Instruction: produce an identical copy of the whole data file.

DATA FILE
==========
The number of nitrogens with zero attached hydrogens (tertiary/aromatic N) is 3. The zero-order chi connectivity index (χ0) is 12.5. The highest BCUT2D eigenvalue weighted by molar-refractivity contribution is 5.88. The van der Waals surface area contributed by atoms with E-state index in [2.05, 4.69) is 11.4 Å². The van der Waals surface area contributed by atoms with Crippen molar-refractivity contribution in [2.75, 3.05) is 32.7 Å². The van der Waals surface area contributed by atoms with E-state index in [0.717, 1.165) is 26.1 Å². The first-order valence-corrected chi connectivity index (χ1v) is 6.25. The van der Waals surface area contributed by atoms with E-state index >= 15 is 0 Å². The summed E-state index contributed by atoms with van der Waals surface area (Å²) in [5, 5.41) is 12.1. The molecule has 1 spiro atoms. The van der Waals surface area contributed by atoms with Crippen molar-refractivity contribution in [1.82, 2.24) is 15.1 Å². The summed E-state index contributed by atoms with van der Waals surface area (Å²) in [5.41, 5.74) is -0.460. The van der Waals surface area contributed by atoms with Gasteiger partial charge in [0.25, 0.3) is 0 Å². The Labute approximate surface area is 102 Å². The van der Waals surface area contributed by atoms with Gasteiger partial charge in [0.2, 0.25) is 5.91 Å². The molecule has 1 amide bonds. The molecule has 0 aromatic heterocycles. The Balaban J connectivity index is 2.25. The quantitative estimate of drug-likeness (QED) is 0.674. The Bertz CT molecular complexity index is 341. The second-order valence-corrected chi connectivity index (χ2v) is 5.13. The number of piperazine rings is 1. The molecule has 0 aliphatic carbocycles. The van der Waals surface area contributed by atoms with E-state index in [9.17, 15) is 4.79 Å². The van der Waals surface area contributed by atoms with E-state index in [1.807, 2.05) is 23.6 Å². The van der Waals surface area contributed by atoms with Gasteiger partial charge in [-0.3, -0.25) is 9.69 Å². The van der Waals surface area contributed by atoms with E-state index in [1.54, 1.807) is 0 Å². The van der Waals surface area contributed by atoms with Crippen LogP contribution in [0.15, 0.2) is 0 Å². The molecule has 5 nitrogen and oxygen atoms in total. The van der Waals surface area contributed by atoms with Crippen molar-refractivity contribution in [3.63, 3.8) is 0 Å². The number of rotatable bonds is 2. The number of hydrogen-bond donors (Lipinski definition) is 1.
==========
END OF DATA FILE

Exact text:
The number of nitrogens with zero attached hydrogens (tertiary/aromatic N) is 3. The zero-order chi connectivity index (χ0) is 12.5. The highest BCUT2D eigenvalue weighted by molar-refractivity contribution is 5.88. The van der Waals surface area contributed by atoms with E-state index in [2.05, 4.69) is 11.4 Å². The van der Waals surface area contributed by atoms with Crippen molar-refractivity contribution in [2.75, 3.05) is 32.7 Å². The van der Waals surface area contributed by atoms with E-state index in [0.717, 1.165) is 26.1 Å². The first-order valence-corrected chi connectivity index (χ1v) is 6.25. The van der Waals surface area contributed by atoms with E-state index >= 15 is 0 Å². The summed E-state index contributed by atoms with van der Waals surface area (Å²) in [5, 5.41) is 12.1. The molecule has 1 spiro atoms. The van der Waals surface area contributed by atoms with Crippen molar-refractivity contribution in [1.82, 2.24) is 15.1 Å². The summed E-state index contributed by atoms with van der Waals surface area (Å²) in [5.41, 5.74) is -0.460. The van der Waals surface area contributed by atoms with Gasteiger partial charge in [0.25, 0.3) is 0 Å². The Labute approximate surface area is 102 Å². The van der Waals surface area contributed by atoms with Gasteiger partial charge in [0.2, 0.25) is 5.91 Å². The molecule has 1 amide bonds. The molecule has 0 aromatic heterocycles. The Balaban J connectivity index is 2.25. The quantitative estimate of drug-likeness (QED) is 0.674. The Bertz CT molecular complexity index is 341. The second-order valence-corrected chi connectivity index (χ2v) is 5.13. The number of piperazine rings is 1. The molecule has 0 aliphatic carbocycles. The van der Waals surface area contributed by atoms with E-state index in [9.17, 15) is 4.79 Å². The van der Waals surface area contributed by atoms with E-state index in [1.807, 2.05) is 23.6 Å². The van der Waals surface area contributed by atoms with Gasteiger partial charge in [-0.3, -0.25) is 9.69 Å². The van der Waals surface area contributed by atoms with E-state index in [1.54, 1.807) is 0 Å². The van der Waals surface area contributed by atoms with Crippen LogP contribution in [0.15, 0.2) is 0 Å². The molecule has 5 nitrogen and oxygen atoms in total. The van der Waals surface area contributed by atoms with Crippen molar-refractivity contribution in [3.63, 3.8) is 0 Å². The number of rotatable bonds is 2. The number of hydrogen-bond donors (Lipinski definition) is 1.